Big banks predict Eurozone rate cut as Draghi runs out of options

A rate cut is now a very real possibility for the Eurozone.

The drop in the consumer price index to 0.7 per cent in October means inflation in the euro area is rising at the slowest pace in four years, well below the European Central Bank's (ECB) target of just under two per cent and signalling the ninth month in a row that the rate has been less than the ECB's ceiling.

Available options for president Mario Draghi to tackle inflation may be diminishing, and an interest rate cut from 0.50 per cent to 0.25 per cent is now expected to be on the cards at the bank's 7 November policy meeting.

UBS, Bank of America Merrill Lynch and RBS are all predicting rate cuts next week, with Societe Generale, BNP Paribas and JPMorgan seeing cuts in December.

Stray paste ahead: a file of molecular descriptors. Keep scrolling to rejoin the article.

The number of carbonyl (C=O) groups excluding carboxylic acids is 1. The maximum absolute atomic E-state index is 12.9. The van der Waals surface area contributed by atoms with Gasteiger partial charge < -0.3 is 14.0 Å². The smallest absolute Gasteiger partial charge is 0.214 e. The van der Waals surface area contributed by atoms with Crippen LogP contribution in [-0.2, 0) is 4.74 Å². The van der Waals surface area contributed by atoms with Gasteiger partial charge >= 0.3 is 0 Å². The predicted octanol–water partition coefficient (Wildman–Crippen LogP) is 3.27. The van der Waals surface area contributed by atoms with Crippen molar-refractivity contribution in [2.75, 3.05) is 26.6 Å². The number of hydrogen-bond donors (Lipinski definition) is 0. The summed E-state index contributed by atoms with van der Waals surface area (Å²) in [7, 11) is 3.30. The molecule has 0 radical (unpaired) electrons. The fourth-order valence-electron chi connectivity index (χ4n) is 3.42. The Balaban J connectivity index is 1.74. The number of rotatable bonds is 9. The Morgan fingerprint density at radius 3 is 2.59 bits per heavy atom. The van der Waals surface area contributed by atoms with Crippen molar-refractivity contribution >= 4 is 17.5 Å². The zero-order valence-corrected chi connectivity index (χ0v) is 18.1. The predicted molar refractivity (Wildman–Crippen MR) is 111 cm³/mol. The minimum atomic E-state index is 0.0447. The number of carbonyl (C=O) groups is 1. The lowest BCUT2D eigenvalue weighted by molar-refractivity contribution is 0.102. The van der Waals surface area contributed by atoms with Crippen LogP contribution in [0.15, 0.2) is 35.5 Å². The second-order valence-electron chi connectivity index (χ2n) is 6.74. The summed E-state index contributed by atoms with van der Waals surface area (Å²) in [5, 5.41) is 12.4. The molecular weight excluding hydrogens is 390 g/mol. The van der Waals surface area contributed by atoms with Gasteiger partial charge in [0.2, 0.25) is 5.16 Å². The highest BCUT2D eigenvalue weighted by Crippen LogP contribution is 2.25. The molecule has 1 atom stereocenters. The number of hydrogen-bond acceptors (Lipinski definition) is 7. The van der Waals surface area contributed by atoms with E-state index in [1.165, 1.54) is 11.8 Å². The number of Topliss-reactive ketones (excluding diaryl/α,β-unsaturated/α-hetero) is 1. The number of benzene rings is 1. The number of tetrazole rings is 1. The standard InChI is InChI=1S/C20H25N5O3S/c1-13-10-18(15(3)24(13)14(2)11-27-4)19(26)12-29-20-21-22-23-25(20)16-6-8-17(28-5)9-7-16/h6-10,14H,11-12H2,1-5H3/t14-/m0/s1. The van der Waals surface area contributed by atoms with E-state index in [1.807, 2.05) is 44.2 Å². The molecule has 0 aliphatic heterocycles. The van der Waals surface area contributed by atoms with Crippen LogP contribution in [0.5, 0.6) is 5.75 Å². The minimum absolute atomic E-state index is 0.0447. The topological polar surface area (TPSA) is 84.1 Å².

Howard Archer of IHS Global Insight comments that, whilst the ECB may prefer to hold fire on interest rates until December, IHS believe there is a compelling case to cut next week, as current CPI and GDP growth forecasts for 2014 "make it very hard for the ECB not to cut interest rates, given its mandate and the still very limited growth outlook."

This morning, with the liquidity squeeze continuing, the ECB said that euro area banks will repay €10.7bn next week - up from €1.8bn this week - as part of the ECB's long term refinancing operation (LTRO).

With no credit growth, a strong currency (the euro hit a 23-month high against the dollar earlier this month) and falling wages across much of Europe - along with a quarter of under-25s out of work and area unemployment rising by 60,000 in September, to reach a record high of 19.4m - Societe Generale's Kit Juckes says the real surprise is that so many people are surprised by low inflation.

If the European Central Bank wants to avoid further Japanification of the Eurozone, they need to do all they can to ease monetary policy, says Juckes. The euro's lack of growth, low bond yields and escalation of public debt mean the the Eurozone is seen by many as edging ever closer to a Japanese-style stagnation of growth.